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Friday, January 17, 2014

Yes Virginia there is such a thing as a free lunch…Or at least that is what economists want you to believe

The adage that “there is no such thing as a free lunch” has been a staple in the school of economic thought for, well forever. It seems that were supposed to believe that the laws of the physical universe have been altered by the great omnipotent and omnipresent Federal Reserve (FED). Everywhere you look in the media there is one economist or another pontificating on how the FED’s Quantitative Easing (QE) program has no impact on inflation because it is a “neutral” policy. They point to the fact that the FED’s balance sheet is currently north of $3.8T, yes, "T" for trillion yet; at least by heavily manipulated CPI statistics we have no inflation.

 First, we should point out that inflation is a monetary event and that rising prices are a symptom not a cause. It is no different than patient with diabetes that continually abuses sugar and ends up with foot problems but says the foot is causing the diabetes. The notion of “sterilized” QE is a wonderful invention of the Bernanke FED but the reality is that truly sterilized QE will only work on smaller scales for short periods of time. 

Dear reader, think of when you were a kid at the beach and built a sand castle at low tide. I am sure you labored diligently shaping the castle building a moat and then a wall around it to protect it from the incoming tide. We have all experienced what happens to the castle as the walls can no longer resist the on rushing tide; they become overwhelmed collapse and the castle gets wiped out. Now Imagine QE is that on rushing tide and the banking system and economy are behind that sand wall, at some point it will get overwhelmed. At the moment the vastness and complexity of the US economy along with the fact that the US Dollar is the world’s reserve currency has given us a “bye” if you will, but this will not last forever. Do I know when the QE tide overwhelms the system? As Yogi Berra once said “Predictions are very difficult especially regarding the future”. Is that a cop out? Perhaps. It seems that every mile marker event is taking 5 to 10 miles to get to, or much longer than one can imagine. Rest assured that it will happen.

 But they are tapering you forget! While it is true that the FED for whatever reason decided that they were able to safely cut $120B from the QE program, but they are still monetizing $900B a year. While the mainstream media (MSM) and sell side economists continually cheer-lead every positive data point and downplay reality,eventually reality catches up; remember the years of 2nd half recovery and “Green Shoots”. For example, there was much made over this past quarter’s GDP report clocking in at 4% growth, however, some 2.5% of that figure was inventory growth. Now given the latest UPS report and retailer reports (think Best Buy) are pointing to sluggish sales and given the US economy is 70% consumer driven this does not paint a picture of an expanding economy. Even today the rise in inventories, which is usually a harbinger of recession, is being spun as a positive see the article “US business inventories rise, will support Q4 GDP".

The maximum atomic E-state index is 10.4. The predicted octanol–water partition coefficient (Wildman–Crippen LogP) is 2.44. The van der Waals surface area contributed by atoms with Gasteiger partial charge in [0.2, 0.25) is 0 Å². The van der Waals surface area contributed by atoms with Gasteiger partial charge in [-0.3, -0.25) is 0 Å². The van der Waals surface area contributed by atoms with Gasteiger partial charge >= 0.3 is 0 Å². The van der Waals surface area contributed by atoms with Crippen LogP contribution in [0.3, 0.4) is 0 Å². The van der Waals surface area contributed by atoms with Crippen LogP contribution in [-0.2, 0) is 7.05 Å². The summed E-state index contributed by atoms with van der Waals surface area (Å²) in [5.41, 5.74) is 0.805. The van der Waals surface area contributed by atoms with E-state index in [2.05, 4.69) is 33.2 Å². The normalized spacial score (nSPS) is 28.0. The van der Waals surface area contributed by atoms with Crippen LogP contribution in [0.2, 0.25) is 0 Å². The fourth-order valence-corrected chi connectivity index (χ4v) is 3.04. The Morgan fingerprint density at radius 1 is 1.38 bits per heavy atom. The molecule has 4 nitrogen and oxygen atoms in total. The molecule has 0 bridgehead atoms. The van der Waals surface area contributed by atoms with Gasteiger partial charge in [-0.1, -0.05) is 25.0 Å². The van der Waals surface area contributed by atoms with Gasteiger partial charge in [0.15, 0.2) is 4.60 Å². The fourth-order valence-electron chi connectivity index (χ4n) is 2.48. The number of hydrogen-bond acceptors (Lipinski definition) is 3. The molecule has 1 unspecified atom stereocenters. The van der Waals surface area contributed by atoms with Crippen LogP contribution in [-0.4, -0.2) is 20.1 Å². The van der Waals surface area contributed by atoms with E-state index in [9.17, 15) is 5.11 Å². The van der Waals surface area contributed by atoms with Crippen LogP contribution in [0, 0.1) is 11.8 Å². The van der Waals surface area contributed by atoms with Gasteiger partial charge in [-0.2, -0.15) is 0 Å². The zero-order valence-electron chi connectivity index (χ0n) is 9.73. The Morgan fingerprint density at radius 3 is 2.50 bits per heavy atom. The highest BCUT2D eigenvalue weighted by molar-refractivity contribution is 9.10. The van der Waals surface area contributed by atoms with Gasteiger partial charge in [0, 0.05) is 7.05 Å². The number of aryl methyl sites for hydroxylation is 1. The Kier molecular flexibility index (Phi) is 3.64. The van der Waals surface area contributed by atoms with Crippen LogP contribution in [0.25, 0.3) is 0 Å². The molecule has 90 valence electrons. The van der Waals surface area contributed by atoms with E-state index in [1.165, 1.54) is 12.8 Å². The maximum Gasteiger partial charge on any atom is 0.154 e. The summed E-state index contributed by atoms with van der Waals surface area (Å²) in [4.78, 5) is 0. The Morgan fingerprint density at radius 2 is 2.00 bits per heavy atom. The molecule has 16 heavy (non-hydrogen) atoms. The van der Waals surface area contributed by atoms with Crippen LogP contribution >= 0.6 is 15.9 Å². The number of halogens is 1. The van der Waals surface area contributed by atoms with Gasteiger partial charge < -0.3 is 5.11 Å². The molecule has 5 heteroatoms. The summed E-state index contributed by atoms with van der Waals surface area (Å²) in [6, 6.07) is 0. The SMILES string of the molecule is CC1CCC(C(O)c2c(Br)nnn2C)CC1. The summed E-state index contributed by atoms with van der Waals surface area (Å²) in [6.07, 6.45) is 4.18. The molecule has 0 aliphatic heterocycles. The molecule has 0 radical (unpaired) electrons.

At some point in the not too distant future the economy will slip again and the FED will be forced to tuck their tail between their legs and up QE at least to previous levels, which will probably sacrifice whatever credibility they have left. History is replete with examples of schemes where countries tried to manipulate their way out of a bad economy yet none of them succeeded. The current situation reminds me of the French Assignat period and the reason I believe the FED will have to continue QE is as demonstrated in that period. You see, dear reader, in the late 1700’s the French economy was struggling so they started on a QE program of their own and each time they printed money the economy seemed better, then they would stop and things would revert back until they printed even more money. This money printing went on in greater quantities until things just finally collapsed ushering in Napoleon who promised sound money. 

So today we have a twist on the money printing AKA QE. The idea behind QE is that the Federal Reserve uses freshly printed money and buys bonds from Member Banks (JPM, GS, MS etc..) only then these banks deposit the proceeds (or about 80% of them) as excess reserves to be held on account at the FED. The FED entices this behavior by paying interest on the excess reserves there by allowing the banks to “risklessly” re-liquify their balance sheets and keeping the excess money out of the fractional reserve system, which would stoke inflation and create more potential bubbles. In some respects this idea is quite clever, but it is still monetization regardless. So now the member banks would rather collect interest at the FED than loan to a business that may have some risk associated with it so the bank makes money as the economy is choked off of credit. This situation is a catch 22. In order to get out of the current environment the economy needs to grow and firm which would benefit the banks, instead we have the banks on the FED’s iron lung while the body economy atrophies and shrivels. 

We are told over and over that this QE scheme is not inflationary and is the “ultimate free lunch” but the reality that while the FED has succeeded in lowering rates and keeping them down by crowding out buyers of Treasuries and Mortgage Backed Securities they have in essence become the bond market. Currently they admit to buying $75B a month but we suspect that they are buying much more utilizing various entities (like the exchange stabilization fund etc..) probably on the order of double or even triple the reported figures, of course we will never know as no audits are allowed. The reality is that QE is a direct monetization of US Debt made to appear indirect and while the FED’s dollars go to the member banks the government has to keep selling debt and someone has to keep buying it. This means that while we have seen foreigners pull back from buying our debt someone is stepping up to the plate in a large manner. There is really only one player that would be able or willing to do this and that is the FED itself. The best blatant example of this hypothesis harkens back to June when Zero Hedge questioned who was the buyer of last resort as depicted in this graph. (Click link for full size)